Friday, 29 July 2016

Mary Rose re-opens; a unique Tudor time capsule

AFTER a six month closure and a multi-million pound investment, the Mary Rose has been re-opened to the public, 471 years after its sinking in 1545. The Mary Rose Trust at Portsmouth Historic Dockyard has unveiled never before seen views of Henry VIII’s favourite warship after having undergone 34 years of extensive treatment and conservation.

 Visitors can breathe the same air as the Mary Rose, taking in panoramic sights of the ship from nine galleries through floor-to-ceiling glazing on the lower and main decks.

Lying beside HMS Victory, the Mary Rose adds more insights into England’s naval history.  

Dr Alex Hildred, head of Research and Curator of Ordnance at the Mary Rose Trust, says: ‘When we excavated the Mary Rose, we wanted people to see even a little of what we, as archaeologists, saw and experienced underwater. The fact that you can see it from three different angles that you’ve never been able to see before, except for when she first came up, is brilliant. With the lights on her, she begins to look like parts of the ship we saw underwater.’

A unique Tudor time capsule, the Mary Rose has been undergoing continuous conservation since she was raised from the Solent in 1982. The latest conservation project will see visitors enter the Weston Ship Hall on the Upper Deck via an airlock, separated from the ship only by a glass balcony.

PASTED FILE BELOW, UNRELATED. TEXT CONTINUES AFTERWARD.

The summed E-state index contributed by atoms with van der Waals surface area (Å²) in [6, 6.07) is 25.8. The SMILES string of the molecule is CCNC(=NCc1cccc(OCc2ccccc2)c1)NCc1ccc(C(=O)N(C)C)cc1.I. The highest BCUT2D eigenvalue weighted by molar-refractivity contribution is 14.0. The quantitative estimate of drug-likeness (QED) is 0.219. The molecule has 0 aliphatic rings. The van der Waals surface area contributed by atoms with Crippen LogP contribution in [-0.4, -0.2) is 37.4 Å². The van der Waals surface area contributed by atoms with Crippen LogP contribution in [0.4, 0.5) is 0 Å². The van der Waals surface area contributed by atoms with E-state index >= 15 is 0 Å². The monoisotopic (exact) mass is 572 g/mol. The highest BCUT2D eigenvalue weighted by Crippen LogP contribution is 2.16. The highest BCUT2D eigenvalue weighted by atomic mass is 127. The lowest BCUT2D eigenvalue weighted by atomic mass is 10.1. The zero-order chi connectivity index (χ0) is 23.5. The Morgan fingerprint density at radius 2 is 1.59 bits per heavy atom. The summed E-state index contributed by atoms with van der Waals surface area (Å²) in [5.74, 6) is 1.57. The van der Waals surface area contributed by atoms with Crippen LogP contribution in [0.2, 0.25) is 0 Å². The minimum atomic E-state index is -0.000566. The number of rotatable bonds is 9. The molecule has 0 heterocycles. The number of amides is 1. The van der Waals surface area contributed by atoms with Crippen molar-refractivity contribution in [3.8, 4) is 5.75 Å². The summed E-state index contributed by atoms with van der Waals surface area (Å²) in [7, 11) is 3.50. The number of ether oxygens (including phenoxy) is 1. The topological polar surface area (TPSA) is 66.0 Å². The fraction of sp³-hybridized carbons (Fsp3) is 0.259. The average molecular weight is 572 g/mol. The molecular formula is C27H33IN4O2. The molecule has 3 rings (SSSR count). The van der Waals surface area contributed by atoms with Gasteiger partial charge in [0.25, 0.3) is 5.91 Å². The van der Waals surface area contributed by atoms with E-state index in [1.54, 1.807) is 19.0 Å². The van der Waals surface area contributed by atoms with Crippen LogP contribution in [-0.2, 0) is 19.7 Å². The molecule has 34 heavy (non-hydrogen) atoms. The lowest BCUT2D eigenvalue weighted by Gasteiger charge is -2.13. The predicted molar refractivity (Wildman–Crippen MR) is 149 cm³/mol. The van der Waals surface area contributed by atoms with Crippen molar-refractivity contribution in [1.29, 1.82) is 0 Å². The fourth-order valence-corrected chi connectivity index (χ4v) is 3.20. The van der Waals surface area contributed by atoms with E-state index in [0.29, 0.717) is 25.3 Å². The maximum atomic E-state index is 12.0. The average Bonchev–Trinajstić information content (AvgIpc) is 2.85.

The story of the Mary Rose in numbers:

  • 1510 – the year the Mary Rose was built 
  • 600 trees were used to build her 
  • 1545 – the year the Mary Rose was sunk, on July 19 during the 3rd French War 
  • 500 men on board, only 35 survived 
  • 5 foot 7 inches was the average height of a crew member
  • The Mary Rose sank to the bottom of the Solent, lying on the seabed at a 60 degree angle 
  • 1971 – the year the Mary Rose site was discovered and excavation begun 
  • 27,831 dives made to the Mary Rose during the modern excavation project 
  • 22,710 hours of marine archaeological excavation of the seabed 
  • 437 years the Mary Rose spent underwater 
  • 1982 – the year the Mary Rose was raised from the seabed 
  • 19,000 artefacts have been recovered from the site so far including 6,600 arrow bits, nine barrels containing bones of fully-grown cattle, and one full skeleton of a dog aged between 18 months and two years. 
  • 9 million – the number of visitors to the Mary Rose since she was first displayed in 1983 

Portsmouth Historic Dockyard’s annual All Attraction Ticket (£26.40 for adults, £18.40 for children, and £23 for seniors) includes entry to the Mary Rose, HMS Warrior 1860, HMS Victory, HMS M.33, the National Museum of the Royal Navy Portsmouth and Action Stations. Also included is admission to off-site attractions, including the Explosion Museum of Naval Firepower (Gosport), the Royal Navy Submarine Museum, HMS Alliance (Gosport), and the Royal Marines Museum (Eastney), plus a complimentary waterbus to the Gosport attractions and a 45-minute harbour tour.

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